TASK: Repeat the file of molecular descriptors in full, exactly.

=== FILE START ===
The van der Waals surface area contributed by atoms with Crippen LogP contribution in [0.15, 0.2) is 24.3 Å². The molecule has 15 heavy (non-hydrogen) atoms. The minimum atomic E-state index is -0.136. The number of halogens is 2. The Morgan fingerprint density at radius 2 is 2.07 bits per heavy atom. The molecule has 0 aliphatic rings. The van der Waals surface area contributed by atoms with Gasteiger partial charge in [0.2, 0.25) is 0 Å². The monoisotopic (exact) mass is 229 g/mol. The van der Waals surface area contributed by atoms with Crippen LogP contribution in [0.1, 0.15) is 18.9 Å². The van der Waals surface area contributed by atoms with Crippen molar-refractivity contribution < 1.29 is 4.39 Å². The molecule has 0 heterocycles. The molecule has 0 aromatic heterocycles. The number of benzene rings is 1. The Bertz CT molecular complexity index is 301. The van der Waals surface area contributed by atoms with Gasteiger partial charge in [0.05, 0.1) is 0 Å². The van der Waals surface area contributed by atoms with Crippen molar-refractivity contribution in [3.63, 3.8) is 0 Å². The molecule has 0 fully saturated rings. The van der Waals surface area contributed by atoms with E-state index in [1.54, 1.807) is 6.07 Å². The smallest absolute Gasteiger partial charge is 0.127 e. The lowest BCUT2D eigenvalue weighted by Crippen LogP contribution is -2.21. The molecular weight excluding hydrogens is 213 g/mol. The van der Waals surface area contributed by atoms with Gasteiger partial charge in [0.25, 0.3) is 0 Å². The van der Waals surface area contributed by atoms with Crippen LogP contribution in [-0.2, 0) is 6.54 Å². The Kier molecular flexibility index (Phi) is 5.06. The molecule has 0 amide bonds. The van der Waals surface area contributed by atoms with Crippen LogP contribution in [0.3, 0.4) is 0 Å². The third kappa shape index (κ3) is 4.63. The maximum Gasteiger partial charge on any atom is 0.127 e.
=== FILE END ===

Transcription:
The van der Waals surface area contributed by atoms with Crippen LogP contribution in [0.15, 0.2) is 24.3 Å². The molecule has 15 heavy (non-hydrogen) atoms. The minimum atomic E-state index is -0.136. The number of halogens is 2. The Morgan fingerprint density at radius 2 is 2.07 bits per heavy atom. The molecule has 0 aliphatic rings. The van der Waals surface area contributed by atoms with Gasteiger partial charge in [0.2, 0.25) is 0 Å². The monoisotopic (exact) mass is 229 g/mol. The van der Waals surface area contributed by atoms with Crippen LogP contribution in [0.1, 0.15) is 18.9 Å². The van der Waals surface area contributed by atoms with Crippen molar-refractivity contribution < 1.29 is 4.39 Å². The molecule has 0 heterocycles. The molecule has 0 aromatic heterocycles. The number of benzene rings is 1. The Bertz CT molecular complexity index is 301. The van der Waals surface area contributed by atoms with Gasteiger partial charge in [0.05, 0.1) is 0 Å². The van der Waals surface area contributed by atoms with Crippen molar-refractivity contribution in [3.63, 3.8) is 0 Å². The molecule has 0 fully saturated rings. The van der Waals surface area contributed by atoms with E-state index in [1.54, 1.807) is 6.07 Å². The smallest absolute Gasteiger partial charge is 0.127 e. The lowest BCUT2D eigenvalue weighted by Crippen LogP contribution is -2.21. The molecular weight excluding hydrogens is 213 g/mol. The van der Waals surface area contributed by atoms with Gasteiger partial charge in [0.25, 0.3) is 0 Å². The van der Waals surface area contributed by atoms with Crippen LogP contribution in [-0.2, 0) is 6.54 Å². The Kier molecular flexibility index (Phi) is 5.06. The molecule has 0 amide bonds. The van der Waals surface area contributed by atoms with Crippen LogP contribution in [0.3, 0.4) is 0 Å². The third kappa shape index (κ3) is 4.63. The maximum Gasteiger partial charge on any atom is 0.127 e.